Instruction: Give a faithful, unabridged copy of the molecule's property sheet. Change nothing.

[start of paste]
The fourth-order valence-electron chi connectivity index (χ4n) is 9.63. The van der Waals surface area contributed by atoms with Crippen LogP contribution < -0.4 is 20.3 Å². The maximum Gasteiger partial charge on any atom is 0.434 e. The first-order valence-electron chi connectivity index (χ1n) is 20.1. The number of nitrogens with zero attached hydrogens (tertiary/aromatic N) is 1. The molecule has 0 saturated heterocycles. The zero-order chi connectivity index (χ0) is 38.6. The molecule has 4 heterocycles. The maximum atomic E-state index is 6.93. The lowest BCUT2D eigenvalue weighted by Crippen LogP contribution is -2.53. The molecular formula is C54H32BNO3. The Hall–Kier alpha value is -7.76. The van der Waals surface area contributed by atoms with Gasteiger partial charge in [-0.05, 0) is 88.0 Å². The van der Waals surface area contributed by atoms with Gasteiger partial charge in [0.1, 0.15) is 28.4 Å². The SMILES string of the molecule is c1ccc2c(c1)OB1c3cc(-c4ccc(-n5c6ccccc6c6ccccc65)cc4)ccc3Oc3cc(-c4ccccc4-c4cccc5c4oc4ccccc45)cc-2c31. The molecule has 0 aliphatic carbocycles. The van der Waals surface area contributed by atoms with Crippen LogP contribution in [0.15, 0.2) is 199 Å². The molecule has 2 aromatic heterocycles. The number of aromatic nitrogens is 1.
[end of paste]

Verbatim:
The fourth-order valence-electron chi connectivity index (χ4n) is 9.63. The van der Waals surface area contributed by atoms with Crippen LogP contribution < -0.4 is 20.3 Å². The maximum Gasteiger partial charge on any atom is 0.434 e. The first-order valence-electron chi connectivity index (χ1n) is 20.1. The number of nitrogens with zero attached hydrogens (tertiary/aromatic N) is 1. The molecule has 0 saturated heterocycles. The zero-order chi connectivity index (χ0) is 38.6. The molecule has 4 heterocycles. The maximum atomic E-state index is 6.93. The lowest BCUT2D eigenvalue weighted by Crippen LogP contribution is -2.53. The molecular formula is C54H32BNO3. The Hall–Kier alpha value is -7.76. The van der Waals surface area contributed by atoms with Gasteiger partial charge in [-0.05, 0) is 88.0 Å². The van der Waals surface area contributed by atoms with Gasteiger partial charge in [0.1, 0.15) is 28.4 Å². The SMILES string of the molecule is c1ccc2c(c1)OB1c3cc(-c4ccc(-n5c6ccccc6c6ccccc65)cc4)ccc3Oc3cc(-c4ccccc4-c4cccc5c4oc4ccccc45)cc-2c31. The molecule has 0 aliphatic carbocycles. The van der Waals surface area contributed by atoms with Crippen LogP contribution in [0.15, 0.2) is 199 Å². The molecule has 2 aromatic heterocycles. The number of aromatic nitrogens is 1.